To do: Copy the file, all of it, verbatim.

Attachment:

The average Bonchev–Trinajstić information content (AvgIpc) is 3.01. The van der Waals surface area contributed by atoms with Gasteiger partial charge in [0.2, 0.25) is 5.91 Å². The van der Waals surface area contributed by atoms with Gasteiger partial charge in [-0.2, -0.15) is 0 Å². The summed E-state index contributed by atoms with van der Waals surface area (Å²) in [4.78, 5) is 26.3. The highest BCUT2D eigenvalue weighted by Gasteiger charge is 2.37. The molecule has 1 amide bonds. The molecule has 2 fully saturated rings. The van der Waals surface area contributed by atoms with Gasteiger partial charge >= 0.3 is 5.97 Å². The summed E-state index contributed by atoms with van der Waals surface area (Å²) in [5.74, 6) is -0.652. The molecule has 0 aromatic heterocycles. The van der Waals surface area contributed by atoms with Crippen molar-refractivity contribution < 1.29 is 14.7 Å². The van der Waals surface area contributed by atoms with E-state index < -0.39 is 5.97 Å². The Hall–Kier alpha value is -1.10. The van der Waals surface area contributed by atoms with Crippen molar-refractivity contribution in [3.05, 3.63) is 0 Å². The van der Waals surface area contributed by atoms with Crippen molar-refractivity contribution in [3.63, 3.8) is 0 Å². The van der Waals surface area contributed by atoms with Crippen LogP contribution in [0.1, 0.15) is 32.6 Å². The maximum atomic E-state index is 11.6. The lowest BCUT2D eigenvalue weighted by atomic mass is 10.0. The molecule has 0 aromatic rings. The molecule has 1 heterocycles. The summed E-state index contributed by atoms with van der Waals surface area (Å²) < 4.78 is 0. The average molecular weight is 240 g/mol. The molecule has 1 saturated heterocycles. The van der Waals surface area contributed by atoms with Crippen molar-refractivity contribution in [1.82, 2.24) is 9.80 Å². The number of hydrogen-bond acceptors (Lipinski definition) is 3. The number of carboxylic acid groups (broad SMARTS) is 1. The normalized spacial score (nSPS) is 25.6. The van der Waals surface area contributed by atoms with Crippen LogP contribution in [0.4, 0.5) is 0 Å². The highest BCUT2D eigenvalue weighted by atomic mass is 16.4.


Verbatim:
The average Bonchev–Trinajstić information content (AvgIpc) is 3.01. The van der Waals surface area contributed by atoms with Gasteiger partial charge in [0.2, 0.25) is 5.91 Å². The van der Waals surface area contributed by atoms with Gasteiger partial charge in [-0.2, -0.15) is 0 Å². The summed E-state index contributed by atoms with van der Waals surface area (Å²) in [4.78, 5) is 26.3. The highest BCUT2D eigenvalue weighted by Gasteiger charge is 2.37. The molecule has 1 amide bonds. The molecule has 2 fully saturated rings. The van der Waals surface area contributed by atoms with Gasteiger partial charge >= 0.3 is 5.97 Å². The summed E-state index contributed by atoms with van der Waals surface area (Å²) in [5.74, 6) is -0.652. The molecule has 0 aromatic heterocycles. The van der Waals surface area contributed by atoms with Crippen molar-refractivity contribution < 1.29 is 14.7 Å². The van der Waals surface area contributed by atoms with E-state index < -0.39 is 5.97 Å². The Hall–Kier alpha value is -1.10. The van der Waals surface area contributed by atoms with Crippen molar-refractivity contribution in [3.05, 3.63) is 0 Å². The van der Waals surface area contributed by atoms with Crippen molar-refractivity contribution in [3.63, 3.8) is 0 Å². The van der Waals surface area contributed by atoms with Crippen LogP contribution in [0.1, 0.15) is 32.6 Å². The maximum atomic E-state index is 11.6. The lowest BCUT2D eigenvalue weighted by atomic mass is 10.0. The molecule has 0 aromatic rings. The molecule has 1 heterocycles. The summed E-state index contributed by atoms with van der Waals surface area (Å²) < 4.78 is 0. The average molecular weight is 240 g/mol. The molecule has 1 saturated heterocycles. The van der Waals surface area contributed by atoms with Crippen molar-refractivity contribution in [1.82, 2.24) is 9.80 Å². The number of hydrogen-bond acceptors (Lipinski definition) is 3. The number of carboxylic acid groups (broad SMARTS) is 1. The normalized spacial score (nSPS) is 25.6. The van der Waals surface area contributed by atoms with Crippen LogP contribution in [0.4, 0.5) is 0 Å². The highest BCUT2D eigenvalue weighted by atomic mass is 16.4.